The Wild Swans

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"The Wild Swans"
Vilhelm Pedersen, 0k-01, ubt.jpeg
Illustration by Vilhelm Pedersen, Andersen‘s first illustrator (1850)
AuthorHans Christian Andersen
Original title"De vilde svaner"
Genre(s)Fairy tale
Published inFairy Tales Told for Children. New Collection. First Booklet. 1838.
Publication typeFairy tale collection
PublisherC. A. Reitzel
Media typePrint
Publication date2 October 1838
Preceded by"The Steadfast Tin Soldier"

The Wild Swans is a literary fairy tale by Hans Christian Andersen about a princess who rescues her 11 brothers from a spell cast by an evil queen. The tale was first published on 2 October 1838 as the first installment in Andersen's Fairy Tales Told for Children by C. A. Reitzel in Copenhagen, Denmark. It has been adapted to various media including ballet, television, and film.


"The Wild Swans" by Arthur Gaskin

In a faraway kingdom, there lives a widowed king with his twelve children: eleven princes and one princess. One day, he decides to remarry. He marries a wicked queen who was a witch. Out of spite, the queen turns her eleven stepsons into swans (they are allowed to become human by night) and forces them to fly away. The queen then tries to bewitch their 15-year-old sister, Elisa, but Elisa's goodness is too strong for this, so the queen has her stepdaughter Elisa banished. The brothers carry Elisa to safety in a foreign land where she is out of the reach of her stepmother, the queen.

There, Elisa is guided by the queen of the fairies to gather stinging nettles in graveyards to knit into shirts that will eventually help her brothers regain their human shapes. Elisa endures painfully blistered hands from nettle stings, and she must also take a vow of silence for the duration of her task, for speaking one word will kill her brothers. The king of another faraway land happens to come across the mute Elisa and falls in love with her. He grants her a room in his castle where she continues her knitting. Eventually he proposes to crown her as his queen and wife, and she accepts.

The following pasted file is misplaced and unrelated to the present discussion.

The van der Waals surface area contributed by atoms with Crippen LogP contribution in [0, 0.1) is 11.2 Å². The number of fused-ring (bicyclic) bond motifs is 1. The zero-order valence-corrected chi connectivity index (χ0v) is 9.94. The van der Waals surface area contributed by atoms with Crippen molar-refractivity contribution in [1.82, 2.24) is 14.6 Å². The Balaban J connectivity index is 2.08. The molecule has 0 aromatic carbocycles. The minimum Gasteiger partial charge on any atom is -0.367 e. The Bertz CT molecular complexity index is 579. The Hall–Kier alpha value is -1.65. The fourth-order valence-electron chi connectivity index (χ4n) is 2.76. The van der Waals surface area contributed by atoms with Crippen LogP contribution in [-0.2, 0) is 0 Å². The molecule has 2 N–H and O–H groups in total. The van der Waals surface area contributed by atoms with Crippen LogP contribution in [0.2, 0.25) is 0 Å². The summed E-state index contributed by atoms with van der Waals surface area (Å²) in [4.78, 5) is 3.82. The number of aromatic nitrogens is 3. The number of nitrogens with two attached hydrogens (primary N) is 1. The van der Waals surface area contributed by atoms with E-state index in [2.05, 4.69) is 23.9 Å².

However, the Archbishop is chagrined because he thinks Elisa is herself a witch, but the king will not believe him. One night Elisa runs out of nettles and is forced to collect more in a nearby church graveyard where the Archbishop is watching. Ghoulish spirits that devour the bodies of the dead are also in the churchyard, and the archbishop believes that Elisa is in league with them. He reports the incident to the king as proof of witchcraft. The statues of the saints shake their heads in protest, but the Archbishop misinterprets this sign as confirmation of Elisa's guilt. The Archbishop orders to put Elisa on trial for witchcraft. She can speak no word in her defense and is sentenced to death by burning at the stake.

The brothers discover Elisa's plight and try to speak to the king but fail, thwarted by the rising sun. Even as the tumbril bears Elisa away to execution, she continues knitting, determined to keep it up to the last moment of her life. This enrages the people, who are on the brink of snatching and destroying the shirts when the swans descend and rescue Elisa. The people interpret this as a sign from Heaven that Elisa is innocent, but the executioner still makes ready for the burning. When Elisa throws the shirts over the swans, her brothers return to their human forms. (Unfortunately, the youngest brother has a swan's wing instead of an arm, as Elisa did not have time to finish one sleeve of his shirt.) Elisa is now free to speak and tell the truth, but she faints from exhaustion, so her brothers explain. As they do so, the firewood around Elisa's stake miraculously takes root and bursts into flowers. The king plucks the topmost flower and presents it to Elisa, and they are married.


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